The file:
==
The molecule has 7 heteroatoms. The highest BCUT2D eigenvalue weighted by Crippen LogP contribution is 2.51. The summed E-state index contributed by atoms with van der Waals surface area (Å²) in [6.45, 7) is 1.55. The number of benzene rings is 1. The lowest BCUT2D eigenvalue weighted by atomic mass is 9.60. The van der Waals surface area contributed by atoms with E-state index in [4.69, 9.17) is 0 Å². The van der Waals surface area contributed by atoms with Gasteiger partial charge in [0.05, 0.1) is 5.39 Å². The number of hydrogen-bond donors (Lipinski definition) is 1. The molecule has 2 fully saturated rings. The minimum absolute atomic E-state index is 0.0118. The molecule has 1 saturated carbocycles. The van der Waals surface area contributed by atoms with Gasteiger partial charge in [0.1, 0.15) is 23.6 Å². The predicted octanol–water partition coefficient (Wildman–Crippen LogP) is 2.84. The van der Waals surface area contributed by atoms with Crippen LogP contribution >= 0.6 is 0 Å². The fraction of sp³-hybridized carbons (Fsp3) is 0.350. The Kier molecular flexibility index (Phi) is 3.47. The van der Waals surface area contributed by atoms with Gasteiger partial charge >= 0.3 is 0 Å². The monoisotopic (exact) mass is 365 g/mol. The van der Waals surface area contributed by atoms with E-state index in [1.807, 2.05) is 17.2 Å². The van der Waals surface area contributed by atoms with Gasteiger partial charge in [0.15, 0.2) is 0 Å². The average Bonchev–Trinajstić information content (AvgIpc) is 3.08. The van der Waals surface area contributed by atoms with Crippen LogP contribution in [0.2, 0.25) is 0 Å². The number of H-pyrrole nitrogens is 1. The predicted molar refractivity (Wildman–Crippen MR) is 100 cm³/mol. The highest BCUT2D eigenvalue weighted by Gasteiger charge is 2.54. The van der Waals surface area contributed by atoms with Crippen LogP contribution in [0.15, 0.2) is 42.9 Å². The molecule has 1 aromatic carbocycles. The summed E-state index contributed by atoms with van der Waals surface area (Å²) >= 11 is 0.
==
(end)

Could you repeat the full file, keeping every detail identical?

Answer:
The molecule has 7 heteroatoms. The highest BCUT2D eigenvalue weighted by Crippen LogP contribution is 2.51. The summed E-state index contributed by atoms with van der Waals surface area (Å²) in [6.45, 7) is 1.55. The number of benzene rings is 1. The lowest BCUT2D eigenvalue weighted by atomic mass is 9.60. The van der Waals surface area contributed by atoms with E-state index in [4.69, 9.17) is 0 Å². The van der Waals surface area contributed by atoms with Gasteiger partial charge in [0.05, 0.1) is 5.39 Å². The number of hydrogen-bond donors (Lipinski definition) is 1. The molecule has 2 fully saturated rings. The minimum absolute atomic E-state index is 0.0118. The molecule has 1 saturated carbocycles. The van der Waals surface area contributed by atoms with Gasteiger partial charge in [0.1, 0.15) is 23.6 Å². The predicted octanol–water partition coefficient (Wildman–Crippen LogP) is 2.84. The van der Waals surface area contributed by atoms with Crippen LogP contribution >= 0.6 is 0 Å². The fraction of sp³-hybridized carbons (Fsp3) is 0.350. The Kier molecular flexibility index (Phi) is 3.47. The van der Waals surface area contributed by atoms with Gasteiger partial charge >= 0.3 is 0 Å². The monoisotopic (exact) mass is 365 g/mol. The van der Waals surface area contributed by atoms with E-state index in [1.807, 2.05) is 17.2 Å². The van der Waals surface area contributed by atoms with Gasteiger partial charge in [0.15, 0.2) is 0 Å². The average Bonchev–Trinajstić information content (AvgIpc) is 3.08. The van der Waals surface area contributed by atoms with Crippen LogP contribution in [0.2, 0.25) is 0 Å². The number of H-pyrrole nitrogens is 1. The predicted molar refractivity (Wildman–Crippen MR) is 100 cm³/mol. The highest BCUT2D eigenvalue weighted by Gasteiger charge is 2.54. The van der Waals surface area contributed by atoms with Crippen LogP contribution in [0.15, 0.2) is 42.9 Å². The molecule has 1 aromatic carbocycles. The summed E-state index contributed by atoms with van der Waals surface area (Å²) >= 11 is 0.